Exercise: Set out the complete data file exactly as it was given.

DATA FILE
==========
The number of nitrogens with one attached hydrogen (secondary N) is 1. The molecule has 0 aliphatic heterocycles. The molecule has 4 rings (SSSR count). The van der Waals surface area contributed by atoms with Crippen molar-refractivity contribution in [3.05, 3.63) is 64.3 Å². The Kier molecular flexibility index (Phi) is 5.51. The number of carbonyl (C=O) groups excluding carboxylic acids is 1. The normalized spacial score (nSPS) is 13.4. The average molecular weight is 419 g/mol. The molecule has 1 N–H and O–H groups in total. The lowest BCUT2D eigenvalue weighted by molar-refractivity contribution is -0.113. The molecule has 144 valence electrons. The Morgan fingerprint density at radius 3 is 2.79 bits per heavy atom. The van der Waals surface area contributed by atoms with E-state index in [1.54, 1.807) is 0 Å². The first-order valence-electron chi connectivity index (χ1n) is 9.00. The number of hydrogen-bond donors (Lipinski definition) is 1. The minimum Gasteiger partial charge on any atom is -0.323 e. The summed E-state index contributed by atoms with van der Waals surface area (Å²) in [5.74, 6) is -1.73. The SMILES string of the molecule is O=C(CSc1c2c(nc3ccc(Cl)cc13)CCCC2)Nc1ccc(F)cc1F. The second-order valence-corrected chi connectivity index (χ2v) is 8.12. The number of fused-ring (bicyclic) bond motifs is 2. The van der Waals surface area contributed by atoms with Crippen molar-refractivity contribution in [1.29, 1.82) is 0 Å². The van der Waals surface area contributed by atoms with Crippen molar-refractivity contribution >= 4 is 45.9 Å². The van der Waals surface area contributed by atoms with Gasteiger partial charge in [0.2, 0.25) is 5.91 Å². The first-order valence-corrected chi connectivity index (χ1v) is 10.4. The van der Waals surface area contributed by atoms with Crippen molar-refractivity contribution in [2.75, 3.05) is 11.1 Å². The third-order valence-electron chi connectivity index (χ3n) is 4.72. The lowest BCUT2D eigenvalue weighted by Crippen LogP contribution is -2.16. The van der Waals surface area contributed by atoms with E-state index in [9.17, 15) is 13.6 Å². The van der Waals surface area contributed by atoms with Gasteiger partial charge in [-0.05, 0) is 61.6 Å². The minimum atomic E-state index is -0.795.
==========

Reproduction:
The number of nitrogens with one attached hydrogen (secondary N) is 1. The molecule has 0 aliphatic heterocycles. The molecule has 4 rings (SSSR count). The van der Waals surface area contributed by atoms with Crippen molar-refractivity contribution in [3.05, 3.63) is 64.3 Å². The Kier molecular flexibility index (Phi) is 5.51. The number of carbonyl (C=O) groups excluding carboxylic acids is 1. The normalized spacial score (nSPS) is 13.4. The average molecular weight is 419 g/mol. The molecule has 1 N–H and O–H groups in total. The lowest BCUT2D eigenvalue weighted by molar-refractivity contribution is -0.113. The molecule has 144 valence electrons. The Morgan fingerprint density at radius 3 is 2.79 bits per heavy atom. The van der Waals surface area contributed by atoms with E-state index in [1.54, 1.807) is 0 Å². The first-order valence-electron chi connectivity index (χ1n) is 9.00. The number of hydrogen-bond donors (Lipinski definition) is 1. The minimum Gasteiger partial charge on any atom is -0.323 e. The summed E-state index contributed by atoms with van der Waals surface area (Å²) in [5.74, 6) is -1.73. The SMILES string of the molecule is O=C(CSc1c2c(nc3ccc(Cl)cc13)CCCC2)Nc1ccc(F)cc1F. The second-order valence-corrected chi connectivity index (χ2v) is 8.12. The number of fused-ring (bicyclic) bond motifs is 2. The van der Waals surface area contributed by atoms with Crippen molar-refractivity contribution in [1.29, 1.82) is 0 Å². The van der Waals surface area contributed by atoms with Crippen molar-refractivity contribution >= 4 is 45.9 Å². The van der Waals surface area contributed by atoms with Gasteiger partial charge in [0.2, 0.25) is 5.91 Å². The first-order valence-corrected chi connectivity index (χ1v) is 10.4. The van der Waals surface area contributed by atoms with Crippen molar-refractivity contribution in [2.75, 3.05) is 11.1 Å². The third-order valence-electron chi connectivity index (χ3n) is 4.72. The lowest BCUT2D eigenvalue weighted by Crippen LogP contribution is -2.16. The van der Waals surface area contributed by atoms with E-state index in [9.17, 15) is 13.6 Å². The van der Waals surface area contributed by atoms with Gasteiger partial charge in [-0.05, 0) is 61.6 Å². The minimum atomic E-state index is -0.795.